Persons Coinfected with HIV and Hepatitis C have Liver Fibrosis Measures Equal to Those with Hepatitis C Only who are Nearly a Decade Older
Persons with HIV infection manifest an increased risk for a variety of conditions at ages younger than those without HIV. Researchers analyzed data from a cohort of people with current and former injection drug use in Baltimore to investigate whether HIV reduces the age at which hepatitis C virus (HCV)-associated liver disease occurs. The study included 1176 participants who had positive antibodies for HCV and at least one valid liver fibrosis assessment by transient elastography.
- Overall, 13.9% of participants had cirrhosis at baseline and 10.6% had clinically significant fibrosis. Liver fibrosis was associated with older age, HIV infection, black race, having ever using alcohol daily, chronic hepatitis B infection, greater body mass index, and higher HCV viral load level. In multivariable analysis, liver fibrosis remained significantly associated with all of these factors, except race.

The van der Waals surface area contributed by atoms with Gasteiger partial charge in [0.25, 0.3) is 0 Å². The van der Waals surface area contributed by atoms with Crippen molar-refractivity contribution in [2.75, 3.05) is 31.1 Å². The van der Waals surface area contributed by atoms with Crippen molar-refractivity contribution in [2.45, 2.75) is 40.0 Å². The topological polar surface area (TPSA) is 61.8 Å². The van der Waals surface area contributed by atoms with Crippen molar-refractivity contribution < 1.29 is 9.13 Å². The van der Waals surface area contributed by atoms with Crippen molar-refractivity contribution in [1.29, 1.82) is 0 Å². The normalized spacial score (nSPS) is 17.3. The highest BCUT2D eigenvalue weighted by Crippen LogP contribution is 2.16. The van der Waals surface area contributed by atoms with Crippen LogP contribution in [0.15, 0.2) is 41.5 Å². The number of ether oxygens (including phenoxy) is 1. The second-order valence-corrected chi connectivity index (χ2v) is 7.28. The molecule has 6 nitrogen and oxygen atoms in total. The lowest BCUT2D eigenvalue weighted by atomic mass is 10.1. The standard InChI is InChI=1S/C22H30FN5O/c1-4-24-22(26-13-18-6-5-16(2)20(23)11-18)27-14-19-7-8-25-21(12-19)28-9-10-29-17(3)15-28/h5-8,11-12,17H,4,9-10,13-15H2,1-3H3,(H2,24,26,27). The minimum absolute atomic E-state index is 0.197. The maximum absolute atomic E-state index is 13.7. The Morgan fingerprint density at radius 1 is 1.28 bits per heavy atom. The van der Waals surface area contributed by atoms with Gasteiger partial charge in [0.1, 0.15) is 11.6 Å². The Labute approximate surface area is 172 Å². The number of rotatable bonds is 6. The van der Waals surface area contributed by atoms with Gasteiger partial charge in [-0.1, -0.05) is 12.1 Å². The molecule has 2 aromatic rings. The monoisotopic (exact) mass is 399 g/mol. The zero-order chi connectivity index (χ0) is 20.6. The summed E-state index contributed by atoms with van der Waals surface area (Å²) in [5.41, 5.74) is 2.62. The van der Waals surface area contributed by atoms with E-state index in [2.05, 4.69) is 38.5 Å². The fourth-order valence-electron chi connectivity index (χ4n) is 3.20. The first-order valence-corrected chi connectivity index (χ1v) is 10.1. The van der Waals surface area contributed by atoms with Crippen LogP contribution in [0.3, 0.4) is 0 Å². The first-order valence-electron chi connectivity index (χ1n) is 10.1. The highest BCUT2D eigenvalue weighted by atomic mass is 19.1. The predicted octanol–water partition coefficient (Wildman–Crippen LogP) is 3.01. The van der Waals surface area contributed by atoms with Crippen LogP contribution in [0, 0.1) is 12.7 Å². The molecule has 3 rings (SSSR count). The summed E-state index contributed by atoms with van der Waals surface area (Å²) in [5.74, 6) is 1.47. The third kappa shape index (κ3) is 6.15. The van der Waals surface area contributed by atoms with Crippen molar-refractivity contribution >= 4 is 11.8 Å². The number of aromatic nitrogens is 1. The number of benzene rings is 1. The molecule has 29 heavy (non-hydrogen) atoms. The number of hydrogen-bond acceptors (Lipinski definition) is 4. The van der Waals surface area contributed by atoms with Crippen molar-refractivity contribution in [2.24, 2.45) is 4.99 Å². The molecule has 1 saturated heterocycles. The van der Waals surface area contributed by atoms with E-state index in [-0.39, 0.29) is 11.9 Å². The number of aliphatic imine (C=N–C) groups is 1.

- Among those infected with HIV, lower CD4 counts and higher HIV viral loads were associated with liver fibrosis.
- Participants with HIV had liver fibrosis measurements equal to those without HIV who were, on average, 9.2 years older.